However, the most recent study of smart grid programme, by researchers at Sussex University, points to lack of consumer engagement, insufficient information, and inadequate attention to vulnerability which it says are key reasons for the slow roll out, this despite the £100m marketing campaign. It notes that there has been consumer apathy and confusion, especially in the case of vulnerable people, with uncertainties about the benefits remaining. It notes that, at one time, it was said that the programme might cut energy use by 5-15%. But now 1-3% is seen as more realistic, with, it seems, mandatory adoption and some targets abandoned: It should be noted that three academics at UCL didn’t agree with the Sussex study: see this exchange of views:

The way ahead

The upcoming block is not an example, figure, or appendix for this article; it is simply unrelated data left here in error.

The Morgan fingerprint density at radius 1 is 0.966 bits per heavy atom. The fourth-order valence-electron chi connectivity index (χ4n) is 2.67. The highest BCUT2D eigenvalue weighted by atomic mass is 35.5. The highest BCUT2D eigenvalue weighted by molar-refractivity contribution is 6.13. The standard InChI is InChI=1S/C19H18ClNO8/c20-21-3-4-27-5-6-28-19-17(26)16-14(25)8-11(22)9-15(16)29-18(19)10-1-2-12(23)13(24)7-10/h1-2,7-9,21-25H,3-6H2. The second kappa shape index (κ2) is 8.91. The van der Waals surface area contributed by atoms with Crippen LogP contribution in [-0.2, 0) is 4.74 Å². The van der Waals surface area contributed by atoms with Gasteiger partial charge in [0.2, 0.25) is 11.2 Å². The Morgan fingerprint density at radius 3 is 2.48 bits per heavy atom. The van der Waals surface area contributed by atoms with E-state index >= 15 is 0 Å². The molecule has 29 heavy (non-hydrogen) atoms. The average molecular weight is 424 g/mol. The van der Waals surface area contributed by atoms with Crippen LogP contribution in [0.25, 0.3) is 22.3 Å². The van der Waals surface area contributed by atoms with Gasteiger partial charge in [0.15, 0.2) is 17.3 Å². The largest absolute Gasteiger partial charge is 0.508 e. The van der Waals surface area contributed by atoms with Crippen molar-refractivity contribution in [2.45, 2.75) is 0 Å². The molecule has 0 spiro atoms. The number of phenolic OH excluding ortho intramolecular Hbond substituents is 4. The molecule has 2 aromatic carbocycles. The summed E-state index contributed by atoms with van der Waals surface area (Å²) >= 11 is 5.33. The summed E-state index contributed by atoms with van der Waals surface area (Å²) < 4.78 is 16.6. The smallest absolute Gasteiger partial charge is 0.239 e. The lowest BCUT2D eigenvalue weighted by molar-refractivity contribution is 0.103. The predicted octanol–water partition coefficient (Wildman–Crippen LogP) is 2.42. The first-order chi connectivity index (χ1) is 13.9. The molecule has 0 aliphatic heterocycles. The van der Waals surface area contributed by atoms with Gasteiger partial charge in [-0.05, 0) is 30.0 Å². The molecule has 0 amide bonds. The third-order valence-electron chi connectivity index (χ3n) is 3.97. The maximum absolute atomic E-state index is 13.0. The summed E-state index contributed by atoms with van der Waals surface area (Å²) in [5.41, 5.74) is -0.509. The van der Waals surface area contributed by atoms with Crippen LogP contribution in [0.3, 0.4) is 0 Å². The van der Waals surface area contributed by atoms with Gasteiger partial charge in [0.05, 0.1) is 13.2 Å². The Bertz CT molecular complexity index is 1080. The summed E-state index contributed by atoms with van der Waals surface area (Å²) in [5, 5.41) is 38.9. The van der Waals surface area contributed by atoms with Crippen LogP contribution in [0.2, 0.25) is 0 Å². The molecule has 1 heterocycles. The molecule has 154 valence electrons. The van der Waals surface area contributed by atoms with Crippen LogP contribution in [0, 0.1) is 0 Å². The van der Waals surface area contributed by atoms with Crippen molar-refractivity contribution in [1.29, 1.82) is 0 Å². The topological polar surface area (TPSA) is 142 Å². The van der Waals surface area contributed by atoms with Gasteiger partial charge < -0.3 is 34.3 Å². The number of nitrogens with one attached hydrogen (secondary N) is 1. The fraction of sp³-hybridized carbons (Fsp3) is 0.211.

There certainly have been problems with the first generation SMETS1 meters. By December  2016 some 330,000 smart meters were operating in ‘dumb’ mode - not operating as smart meters - and by March 2017, that figure had risen to 460,000, involving a cost of between £30 million and £50 million. A major issue was, it seems, that the meters would not work if consumers switched suppliers. Writing in the Times (25/2/18), Oxford Prof. Dietr Helm said that showed the fatal flaw in the way the roll out was set up- responsibility for it should   have been given to the National Grid, not to the individual energy supply companies, who, naturally enough,  each promoted their own systems. So changing suppliers was hard.  That is evidently being at least partly remedied with an update, the SMETS2, which is more flexible.  Though none of the meters as yet will switch to the cheapest tariff automatically!  Much less oversee peer to peer power trading. Though later maybe: And beyond that- what about tying in EV Vehicle- to-Grid charging?